Martin Ebers (Humboldt University of Berlin – Faculty of Law; University of Tartu, School of Law) has posted “Liability for Artificial Intelligence and EU Consumer Law” (Journal of Intellectual Property, Information Technology and Electronic Commerce Law) on SSRN. Here is the abstract:
The new Directives on Digital Contracts – the Digital Content and Services Directive (DCSD) 2019/770 and the Sale of Goods Directive (SGD) 2019/771 – are often seen as important steps in adapting European private law to the requirements of the digital economy. However, neither directive contains special rules for new technologies such as Artificial Intelligence (AI). In light of this issue, the following paper discusses whether existing EU consumer law is equipped to deal with situations in which AI systems are either used for internal purposes by companies or offered to consumers as the main subject matter of the contract. This analysis will reveal a number of gaps in current EU consumer law and briefly discuss upcoming legislation.
Walter G. Johnson (RegNet, Australian National University) has posted “Flexible Regulation for Dynamic Products? The Case of Applying Principles-Based Regulation to Medical Products Using Artificial Intelligence” (Law, Innovation and Technology 14(2)) on SSRN. Here is the abstract:
Emerging technologies including artificial intelligence (AI) enable novel products to have dynamic and even self-modifying designs, challenging approval-based products regulation. This article uses a proposed framework by the US Food and Drug Administration (FDA) to explore how flexible regulatory tools, specifically principles-based regulation, could be used to manage ‘dynamic’ products. It examines the appropriateness of principles-based approaches for managing the complexity and fragmentation found in the setting of dynamic products in terms of regulatory capacity and accountability, balancing flexibility and predictability, and the role of third parties. The article concludes that successfully deploying principles-based regulation for dynamic products will require taking serious lessons from the global financial crisis on managing complexity and fragmentation while placing equity at the centre of the framework.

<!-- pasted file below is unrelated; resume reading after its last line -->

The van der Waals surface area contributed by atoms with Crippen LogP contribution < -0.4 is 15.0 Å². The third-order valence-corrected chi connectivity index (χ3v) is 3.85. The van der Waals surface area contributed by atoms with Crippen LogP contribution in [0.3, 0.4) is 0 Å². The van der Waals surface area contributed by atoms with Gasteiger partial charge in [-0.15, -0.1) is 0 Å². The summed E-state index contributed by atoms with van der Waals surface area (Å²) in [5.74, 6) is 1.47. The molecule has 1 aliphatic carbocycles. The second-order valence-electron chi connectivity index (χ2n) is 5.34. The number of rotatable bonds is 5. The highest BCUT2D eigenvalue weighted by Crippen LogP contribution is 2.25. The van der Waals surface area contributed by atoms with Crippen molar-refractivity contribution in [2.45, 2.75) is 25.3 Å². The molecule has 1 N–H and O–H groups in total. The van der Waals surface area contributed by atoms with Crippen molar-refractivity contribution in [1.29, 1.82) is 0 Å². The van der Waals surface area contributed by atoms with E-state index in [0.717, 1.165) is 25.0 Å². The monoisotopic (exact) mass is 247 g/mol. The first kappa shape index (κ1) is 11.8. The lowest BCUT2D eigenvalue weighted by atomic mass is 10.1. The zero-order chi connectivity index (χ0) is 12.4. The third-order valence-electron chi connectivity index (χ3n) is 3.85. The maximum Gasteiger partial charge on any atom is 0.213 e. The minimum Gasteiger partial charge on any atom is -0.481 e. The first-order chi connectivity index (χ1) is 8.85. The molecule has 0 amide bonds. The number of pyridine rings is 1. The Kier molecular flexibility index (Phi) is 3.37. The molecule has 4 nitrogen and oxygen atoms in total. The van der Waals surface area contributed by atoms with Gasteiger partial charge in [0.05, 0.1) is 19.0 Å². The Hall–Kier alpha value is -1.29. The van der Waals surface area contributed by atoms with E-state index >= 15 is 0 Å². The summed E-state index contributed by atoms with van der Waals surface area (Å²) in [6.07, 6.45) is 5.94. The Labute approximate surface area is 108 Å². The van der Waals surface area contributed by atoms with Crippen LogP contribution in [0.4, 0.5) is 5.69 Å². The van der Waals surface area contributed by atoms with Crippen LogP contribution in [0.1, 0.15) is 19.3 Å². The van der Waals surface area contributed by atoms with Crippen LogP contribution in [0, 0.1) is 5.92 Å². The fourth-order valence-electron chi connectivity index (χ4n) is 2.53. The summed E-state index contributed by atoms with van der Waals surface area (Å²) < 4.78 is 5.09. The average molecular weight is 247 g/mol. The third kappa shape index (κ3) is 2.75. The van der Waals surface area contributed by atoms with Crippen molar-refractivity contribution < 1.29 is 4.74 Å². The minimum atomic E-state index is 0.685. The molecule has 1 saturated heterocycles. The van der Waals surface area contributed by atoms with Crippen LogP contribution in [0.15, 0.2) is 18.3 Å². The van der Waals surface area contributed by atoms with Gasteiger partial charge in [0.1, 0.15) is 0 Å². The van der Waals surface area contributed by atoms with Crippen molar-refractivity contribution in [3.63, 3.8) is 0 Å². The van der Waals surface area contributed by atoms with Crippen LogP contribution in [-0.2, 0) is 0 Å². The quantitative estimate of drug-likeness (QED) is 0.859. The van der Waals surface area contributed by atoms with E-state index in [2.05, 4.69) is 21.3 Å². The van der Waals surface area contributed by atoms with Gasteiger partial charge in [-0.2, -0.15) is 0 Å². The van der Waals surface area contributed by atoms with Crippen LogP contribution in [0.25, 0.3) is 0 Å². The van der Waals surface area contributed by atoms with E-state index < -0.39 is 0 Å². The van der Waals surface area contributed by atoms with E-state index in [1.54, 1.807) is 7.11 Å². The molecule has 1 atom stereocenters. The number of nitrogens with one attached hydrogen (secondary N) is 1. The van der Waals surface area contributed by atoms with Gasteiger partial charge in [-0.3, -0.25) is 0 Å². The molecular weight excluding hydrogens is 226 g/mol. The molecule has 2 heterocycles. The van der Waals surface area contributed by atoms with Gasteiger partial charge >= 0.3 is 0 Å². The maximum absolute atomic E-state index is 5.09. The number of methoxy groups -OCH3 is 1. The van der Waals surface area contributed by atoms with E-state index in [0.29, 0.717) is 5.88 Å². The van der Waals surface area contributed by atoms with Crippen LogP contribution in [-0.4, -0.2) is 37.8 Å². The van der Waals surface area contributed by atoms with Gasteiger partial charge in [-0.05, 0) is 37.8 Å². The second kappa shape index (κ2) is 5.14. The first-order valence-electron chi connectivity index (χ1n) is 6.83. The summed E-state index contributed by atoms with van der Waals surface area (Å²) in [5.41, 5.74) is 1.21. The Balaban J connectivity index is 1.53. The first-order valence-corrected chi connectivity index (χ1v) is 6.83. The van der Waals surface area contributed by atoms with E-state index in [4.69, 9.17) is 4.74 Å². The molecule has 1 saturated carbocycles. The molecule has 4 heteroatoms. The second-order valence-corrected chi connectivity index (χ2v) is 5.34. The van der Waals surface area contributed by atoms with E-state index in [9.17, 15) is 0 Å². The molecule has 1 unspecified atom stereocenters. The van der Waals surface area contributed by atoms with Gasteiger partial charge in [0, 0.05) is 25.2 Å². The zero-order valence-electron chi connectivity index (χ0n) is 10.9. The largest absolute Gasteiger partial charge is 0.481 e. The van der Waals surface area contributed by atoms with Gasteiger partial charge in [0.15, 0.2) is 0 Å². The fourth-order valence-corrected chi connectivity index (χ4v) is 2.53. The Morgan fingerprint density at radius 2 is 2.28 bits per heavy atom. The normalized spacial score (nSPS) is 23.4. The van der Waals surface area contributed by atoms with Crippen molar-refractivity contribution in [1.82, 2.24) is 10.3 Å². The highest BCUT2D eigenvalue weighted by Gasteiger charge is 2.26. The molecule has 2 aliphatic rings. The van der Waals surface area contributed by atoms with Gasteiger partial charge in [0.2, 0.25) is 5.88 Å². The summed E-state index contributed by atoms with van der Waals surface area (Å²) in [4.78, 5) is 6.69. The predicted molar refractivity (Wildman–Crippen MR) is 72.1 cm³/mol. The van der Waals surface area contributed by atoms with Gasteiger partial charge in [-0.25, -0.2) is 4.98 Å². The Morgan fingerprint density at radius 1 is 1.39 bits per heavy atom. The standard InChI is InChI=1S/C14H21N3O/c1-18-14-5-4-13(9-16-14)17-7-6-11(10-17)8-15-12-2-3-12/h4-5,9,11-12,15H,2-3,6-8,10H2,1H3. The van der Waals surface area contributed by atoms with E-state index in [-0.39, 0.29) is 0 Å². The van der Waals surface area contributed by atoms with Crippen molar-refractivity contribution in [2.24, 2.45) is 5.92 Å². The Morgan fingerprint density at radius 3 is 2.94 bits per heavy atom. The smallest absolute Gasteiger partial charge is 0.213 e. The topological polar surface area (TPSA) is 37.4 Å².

Julie E. Cohen (Georgetown University Law Center) has posted “From Lex Informatica to the Control Revolution (Berkeley Technology Law Journal 2022) on SSRN. Here is the abstract:
Legal scholarship on the encounter between networked digital technologies and law has focused principally on how legal and policy processes should respond to new technological developments and has spent much less time considering what that encounter might signify for the shape of legal institutions themselves. This essay focuses on the latter question. Within fields like technology studies, labor history, and economic sociology, there is a well-developed tradition of studying the ways that new information technologies and the “control revolution” they enabled—in brief, a quantum leap in the capacity for highly granular oversight and management—have elicited long-term, enduring changes in the structure and operation of economic organizations. I begin by considering some lessons of work in that tradition for law understood as a set of organizations constituted for the purpose of governance. Next, I turn the lens inward, offering some observations about techlaw scholarship that are essentially therapeutic. The disruptions of organizational change have affected scholars who teach, think, and write about techlaw in ways more profound than are commonly acknowledged and discussed. It seems fitting, in a symposium dedicated to Joel Reidenberg’s life and work, to use the process of grief as a device for exploring the arc of techlaw scholarship over its first quarter century. The fit is surprisingly good and the takeaways relatively clear: If, as I intend to suggest, the organizational forms that underpin our familiar legal institutions have been in the process of evolving out from under us, we still have choices to make about how legal institutions optimized for the information economy will be constituted. Finally, I identify two sets of important considerations that should inform the processes of organizational and institutional redesign.